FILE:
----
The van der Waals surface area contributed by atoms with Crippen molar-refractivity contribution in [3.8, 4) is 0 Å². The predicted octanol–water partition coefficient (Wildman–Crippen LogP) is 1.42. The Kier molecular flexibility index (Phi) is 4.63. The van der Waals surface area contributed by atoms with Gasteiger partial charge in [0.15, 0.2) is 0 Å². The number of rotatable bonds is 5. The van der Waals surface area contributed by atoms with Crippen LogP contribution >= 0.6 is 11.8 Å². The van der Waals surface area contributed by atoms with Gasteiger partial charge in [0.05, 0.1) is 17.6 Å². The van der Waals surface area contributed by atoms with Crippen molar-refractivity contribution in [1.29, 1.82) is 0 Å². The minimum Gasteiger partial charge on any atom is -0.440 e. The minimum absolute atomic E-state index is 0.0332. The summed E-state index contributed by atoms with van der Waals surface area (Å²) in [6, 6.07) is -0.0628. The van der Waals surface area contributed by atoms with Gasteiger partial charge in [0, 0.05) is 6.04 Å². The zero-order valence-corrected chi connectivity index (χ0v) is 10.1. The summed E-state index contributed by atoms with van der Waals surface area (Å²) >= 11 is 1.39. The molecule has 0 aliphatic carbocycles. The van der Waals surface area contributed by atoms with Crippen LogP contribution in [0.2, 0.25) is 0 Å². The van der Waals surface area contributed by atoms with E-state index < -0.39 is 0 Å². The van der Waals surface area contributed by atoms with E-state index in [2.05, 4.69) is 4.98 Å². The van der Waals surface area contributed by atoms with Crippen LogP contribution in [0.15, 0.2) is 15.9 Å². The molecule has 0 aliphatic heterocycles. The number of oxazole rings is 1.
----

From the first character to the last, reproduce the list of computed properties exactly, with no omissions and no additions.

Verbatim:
The van der Waals surface area contributed by atoms with Crippen molar-refractivity contribution in [3.8, 4) is 0 Å². The predicted octanol–water partition coefficient (Wildman–Crippen LogP) is 1.42. The Kier molecular flexibility index (Phi) is 4.63. The van der Waals surface area contributed by atoms with Gasteiger partial charge in [0.15, 0.2) is 0 Å². The number of rotatable bonds is 5. The van der Waals surface area contributed by atoms with Crippen LogP contribution >= 0.6 is 11.8 Å². The van der Waals surface area contributed by atoms with Gasteiger partial charge in [0.05, 0.1) is 17.6 Å². The van der Waals surface area contributed by atoms with Crippen molar-refractivity contribution in [1.29, 1.82) is 0 Å². The minimum Gasteiger partial charge on any atom is -0.440 e. The minimum absolute atomic E-state index is 0.0332. The summed E-state index contributed by atoms with van der Waals surface area (Å²) in [6, 6.07) is -0.0628. The van der Waals surface area contributed by atoms with Gasteiger partial charge in [0, 0.05) is 6.04 Å². The zero-order valence-corrected chi connectivity index (χ0v) is 10.1. The summed E-state index contributed by atoms with van der Waals surface area (Å²) >= 11 is 1.39. The molecule has 0 aliphatic carbocycles. The van der Waals surface area contributed by atoms with Crippen LogP contribution in [0.2, 0.25) is 0 Å². The van der Waals surface area contributed by atoms with E-state index < -0.39 is 0 Å². The van der Waals surface area contributed by atoms with E-state index in [2.05, 4.69) is 4.98 Å². The van der Waals surface area contributed by atoms with Crippen LogP contribution in [0.15, 0.2) is 15.9 Å². The molecule has 0 aliphatic heterocycles. The number of oxazole rings is 1.